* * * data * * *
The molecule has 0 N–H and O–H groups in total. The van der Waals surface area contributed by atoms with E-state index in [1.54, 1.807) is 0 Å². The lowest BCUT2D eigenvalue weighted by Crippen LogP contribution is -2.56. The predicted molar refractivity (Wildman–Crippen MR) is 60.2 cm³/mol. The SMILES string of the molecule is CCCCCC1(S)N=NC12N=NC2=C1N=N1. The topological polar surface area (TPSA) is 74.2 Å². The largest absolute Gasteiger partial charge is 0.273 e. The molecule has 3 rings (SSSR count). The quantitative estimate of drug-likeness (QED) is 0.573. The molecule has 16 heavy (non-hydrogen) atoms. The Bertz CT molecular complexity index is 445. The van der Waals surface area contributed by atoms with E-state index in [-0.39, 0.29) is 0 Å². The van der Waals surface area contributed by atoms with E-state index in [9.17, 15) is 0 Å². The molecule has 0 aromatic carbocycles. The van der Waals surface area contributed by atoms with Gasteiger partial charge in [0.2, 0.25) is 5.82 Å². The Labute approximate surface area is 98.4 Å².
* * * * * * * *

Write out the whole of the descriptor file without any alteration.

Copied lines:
The molecule has 0 N–H and O–H groups in total. The van der Waals surface area contributed by atoms with E-state index in [1.54, 1.807) is 0 Å². The lowest BCUT2D eigenvalue weighted by Crippen LogP contribution is -2.56. The predicted molar refractivity (Wildman–Crippen MR) is 60.2 cm³/mol. The SMILES string of the molecule is CCCCCC1(S)N=NC12N=NC2=C1N=N1. The topological polar surface area (TPSA) is 74.2 Å². The largest absolute Gasteiger partial charge is 0.273 e. The molecule has 3 rings (SSSR count). The quantitative estimate of drug-likeness (QED) is 0.573. The molecule has 16 heavy (non-hydrogen) atoms. The Bertz CT molecular complexity index is 445. The van der Waals surface area contributed by atoms with E-state index in [-0.39, 0.29) is 0 Å². The van der Waals surface area contributed by atoms with E-state index in [9.17, 15) is 0 Å². The molecule has 0 aromatic carbocycles. The van der Waals surface area contributed by atoms with Gasteiger partial charge in [0.2, 0.25) is 5.82 Å². The Labute approximate surface area is 98.4 Å².